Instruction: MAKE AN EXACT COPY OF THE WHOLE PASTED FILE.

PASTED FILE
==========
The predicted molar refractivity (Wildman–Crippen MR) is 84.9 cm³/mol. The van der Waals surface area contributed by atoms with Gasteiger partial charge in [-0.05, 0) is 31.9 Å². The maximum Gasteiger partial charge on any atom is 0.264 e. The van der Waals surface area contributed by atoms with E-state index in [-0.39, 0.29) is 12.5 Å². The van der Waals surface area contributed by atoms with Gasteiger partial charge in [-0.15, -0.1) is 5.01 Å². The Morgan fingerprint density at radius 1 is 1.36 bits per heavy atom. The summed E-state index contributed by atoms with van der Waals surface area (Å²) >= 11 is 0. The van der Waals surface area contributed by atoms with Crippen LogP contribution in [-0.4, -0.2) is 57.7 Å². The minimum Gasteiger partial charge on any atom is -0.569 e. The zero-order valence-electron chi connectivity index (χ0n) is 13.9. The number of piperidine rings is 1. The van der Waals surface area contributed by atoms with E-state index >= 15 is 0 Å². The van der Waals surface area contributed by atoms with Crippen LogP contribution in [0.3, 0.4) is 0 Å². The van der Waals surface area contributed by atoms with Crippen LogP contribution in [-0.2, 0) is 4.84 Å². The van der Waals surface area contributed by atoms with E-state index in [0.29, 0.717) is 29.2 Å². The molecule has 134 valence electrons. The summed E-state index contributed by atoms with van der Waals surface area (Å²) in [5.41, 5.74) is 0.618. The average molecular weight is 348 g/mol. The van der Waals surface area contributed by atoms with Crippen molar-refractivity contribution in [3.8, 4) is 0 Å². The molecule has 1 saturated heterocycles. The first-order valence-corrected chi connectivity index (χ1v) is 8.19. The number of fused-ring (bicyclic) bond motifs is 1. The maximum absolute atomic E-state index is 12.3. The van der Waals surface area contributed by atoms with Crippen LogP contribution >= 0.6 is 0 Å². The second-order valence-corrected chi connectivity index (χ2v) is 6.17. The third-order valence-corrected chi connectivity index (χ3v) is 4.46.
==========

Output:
The predicted molar refractivity (Wildman–Crippen MR) is 84.9 cm³/mol. The van der Waals surface area contributed by atoms with Gasteiger partial charge in [-0.05, 0) is 31.9 Å². The maximum Gasteiger partial charge on any atom is 0.264 e. The van der Waals surface area contributed by atoms with E-state index in [-0.39, 0.29) is 12.5 Å². The van der Waals surface area contributed by atoms with Gasteiger partial charge in [-0.15, -0.1) is 5.01 Å². The Morgan fingerprint density at radius 1 is 1.36 bits per heavy atom. The summed E-state index contributed by atoms with van der Waals surface area (Å²) >= 11 is 0. The van der Waals surface area contributed by atoms with Crippen LogP contribution in [-0.4, -0.2) is 57.7 Å². The minimum Gasteiger partial charge on any atom is -0.569 e. The zero-order valence-electron chi connectivity index (χ0n) is 13.9. The number of piperidine rings is 1. The van der Waals surface area contributed by atoms with E-state index >= 15 is 0 Å². The van der Waals surface area contributed by atoms with Crippen LogP contribution in [0.3, 0.4) is 0 Å². The van der Waals surface area contributed by atoms with Crippen LogP contribution in [-0.2, 0) is 4.84 Å². The van der Waals surface area contributed by atoms with E-state index in [0.29, 0.717) is 29.2 Å². The molecule has 134 valence electrons. The summed E-state index contributed by atoms with van der Waals surface area (Å²) in [5.41, 5.74) is 0.618. The average molecular weight is 348 g/mol. The van der Waals surface area contributed by atoms with Crippen molar-refractivity contribution in [3.8, 4) is 0 Å². The molecule has 1 saturated heterocycles. The first-order valence-corrected chi connectivity index (χ1v) is 8.19. The number of fused-ring (bicyclic) bond motifs is 1. The maximum absolute atomic E-state index is 12.3. The van der Waals surface area contributed by atoms with Crippen LogP contribution >= 0.6 is 0 Å². The second-order valence-corrected chi connectivity index (χ2v) is 6.17. The third-order valence-corrected chi connectivity index (χ3v) is 4.46.